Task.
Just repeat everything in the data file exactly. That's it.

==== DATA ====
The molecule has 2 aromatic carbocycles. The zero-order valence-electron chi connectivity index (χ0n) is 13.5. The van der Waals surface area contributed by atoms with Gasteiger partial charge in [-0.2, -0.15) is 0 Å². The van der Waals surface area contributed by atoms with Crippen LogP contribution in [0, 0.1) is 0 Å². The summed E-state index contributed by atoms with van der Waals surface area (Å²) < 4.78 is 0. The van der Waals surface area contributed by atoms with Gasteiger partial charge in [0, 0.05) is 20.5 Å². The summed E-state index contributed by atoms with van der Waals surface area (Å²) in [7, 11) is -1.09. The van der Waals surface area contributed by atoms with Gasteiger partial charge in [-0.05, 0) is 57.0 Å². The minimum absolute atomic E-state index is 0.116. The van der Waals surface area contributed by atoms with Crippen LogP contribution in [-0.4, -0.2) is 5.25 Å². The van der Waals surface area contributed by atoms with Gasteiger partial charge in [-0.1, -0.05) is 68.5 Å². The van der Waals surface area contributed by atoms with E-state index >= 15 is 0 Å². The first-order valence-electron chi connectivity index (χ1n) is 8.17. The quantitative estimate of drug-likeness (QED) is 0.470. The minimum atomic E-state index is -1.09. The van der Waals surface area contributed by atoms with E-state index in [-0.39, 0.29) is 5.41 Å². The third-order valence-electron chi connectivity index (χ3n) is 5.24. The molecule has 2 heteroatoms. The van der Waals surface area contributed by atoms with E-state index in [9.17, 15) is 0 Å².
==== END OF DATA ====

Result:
The molecule has 2 aromatic carbocycles. The zero-order valence-electron chi connectivity index (χ0n) is 13.5. The van der Waals surface area contributed by atoms with Gasteiger partial charge in [-0.2, -0.15) is 0 Å². The van der Waals surface area contributed by atoms with Crippen LogP contribution in [0, 0.1) is 0 Å². The summed E-state index contributed by atoms with van der Waals surface area (Å²) < 4.78 is 0. The van der Waals surface area contributed by atoms with Gasteiger partial charge in [0, 0.05) is 20.5 Å². The summed E-state index contributed by atoms with van der Waals surface area (Å²) in [7, 11) is -1.09. The van der Waals surface area contributed by atoms with Gasteiger partial charge in [-0.05, 0) is 57.0 Å². The minimum absolute atomic E-state index is 0.116. The van der Waals surface area contributed by atoms with Crippen LogP contribution in [-0.4, -0.2) is 5.25 Å². The van der Waals surface area contributed by atoms with Gasteiger partial charge in [-0.1, -0.05) is 68.5 Å². The van der Waals surface area contributed by atoms with E-state index >= 15 is 0 Å². The first-order valence-electron chi connectivity index (χ1n) is 8.17. The quantitative estimate of drug-likeness (QED) is 0.470. The minimum atomic E-state index is -1.09. The van der Waals surface area contributed by atoms with E-state index in [-0.39, 0.29) is 5.41 Å². The third-order valence-electron chi connectivity index (χ3n) is 5.24. The molecule has 2 heteroatoms. The van der Waals surface area contributed by atoms with E-state index in [9.17, 15) is 0 Å².